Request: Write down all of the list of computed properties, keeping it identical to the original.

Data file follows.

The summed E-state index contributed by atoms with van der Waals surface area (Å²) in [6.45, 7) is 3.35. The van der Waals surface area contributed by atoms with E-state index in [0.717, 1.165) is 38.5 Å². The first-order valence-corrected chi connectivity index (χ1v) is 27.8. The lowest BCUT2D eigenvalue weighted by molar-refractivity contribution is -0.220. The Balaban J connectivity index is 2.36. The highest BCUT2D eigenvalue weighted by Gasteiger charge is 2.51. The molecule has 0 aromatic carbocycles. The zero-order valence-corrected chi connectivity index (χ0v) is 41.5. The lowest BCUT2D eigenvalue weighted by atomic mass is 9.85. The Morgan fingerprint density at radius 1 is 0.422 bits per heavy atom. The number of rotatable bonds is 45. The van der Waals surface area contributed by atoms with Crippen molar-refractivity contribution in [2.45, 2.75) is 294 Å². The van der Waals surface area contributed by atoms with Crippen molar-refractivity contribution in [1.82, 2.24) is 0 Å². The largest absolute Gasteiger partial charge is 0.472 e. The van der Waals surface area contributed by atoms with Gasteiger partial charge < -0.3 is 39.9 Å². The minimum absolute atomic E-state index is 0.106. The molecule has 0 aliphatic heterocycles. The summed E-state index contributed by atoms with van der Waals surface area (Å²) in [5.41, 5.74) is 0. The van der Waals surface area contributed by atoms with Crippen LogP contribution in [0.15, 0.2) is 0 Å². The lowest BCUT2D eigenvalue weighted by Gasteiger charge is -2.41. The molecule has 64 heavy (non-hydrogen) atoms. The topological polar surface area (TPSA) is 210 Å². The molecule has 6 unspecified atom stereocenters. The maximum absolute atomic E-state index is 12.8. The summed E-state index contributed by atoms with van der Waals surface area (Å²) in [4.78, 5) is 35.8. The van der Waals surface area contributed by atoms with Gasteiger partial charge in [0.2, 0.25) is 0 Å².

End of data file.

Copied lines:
The summed E-state index contributed by atoms with van der Waals surface area (Å²) in [6.45, 7) is 3.35. The van der Waals surface area contributed by atoms with E-state index in [0.717, 1.165) is 38.5 Å². The first-order valence-corrected chi connectivity index (χ1v) is 27.8. The lowest BCUT2D eigenvalue weighted by molar-refractivity contribution is -0.220. The Balaban J connectivity index is 2.36. The highest BCUT2D eigenvalue weighted by Gasteiger charge is 2.51. The molecule has 0 aromatic carbocycles. The zero-order valence-corrected chi connectivity index (χ0v) is 41.5. The lowest BCUT2D eigenvalue weighted by atomic mass is 9.85. The Morgan fingerprint density at radius 1 is 0.422 bits per heavy atom. The number of rotatable bonds is 45. The van der Waals surface area contributed by atoms with Crippen molar-refractivity contribution in [2.45, 2.75) is 294 Å². The van der Waals surface area contributed by atoms with Crippen molar-refractivity contribution in [1.82, 2.24) is 0 Å². The largest absolute Gasteiger partial charge is 0.472 e. The van der Waals surface area contributed by atoms with Gasteiger partial charge < -0.3 is 39.9 Å². The minimum absolute atomic E-state index is 0.106. The molecule has 0 aliphatic heterocycles. The summed E-state index contributed by atoms with van der Waals surface area (Å²) in [5.41, 5.74) is 0. The van der Waals surface area contributed by atoms with Crippen LogP contribution in [0.15, 0.2) is 0 Å². The lowest BCUT2D eigenvalue weighted by Gasteiger charge is -2.41. The molecule has 64 heavy (non-hydrogen) atoms. The topological polar surface area (TPSA) is 210 Å². The molecule has 6 unspecified atom stereocenters. The maximum absolute atomic E-state index is 12.8. The summed E-state index contributed by atoms with van der Waals surface area (Å²) in [4.78, 5) is 35.8. The van der Waals surface area contributed by atoms with Gasteiger partial charge in [0.2, 0.25) is 0 Å².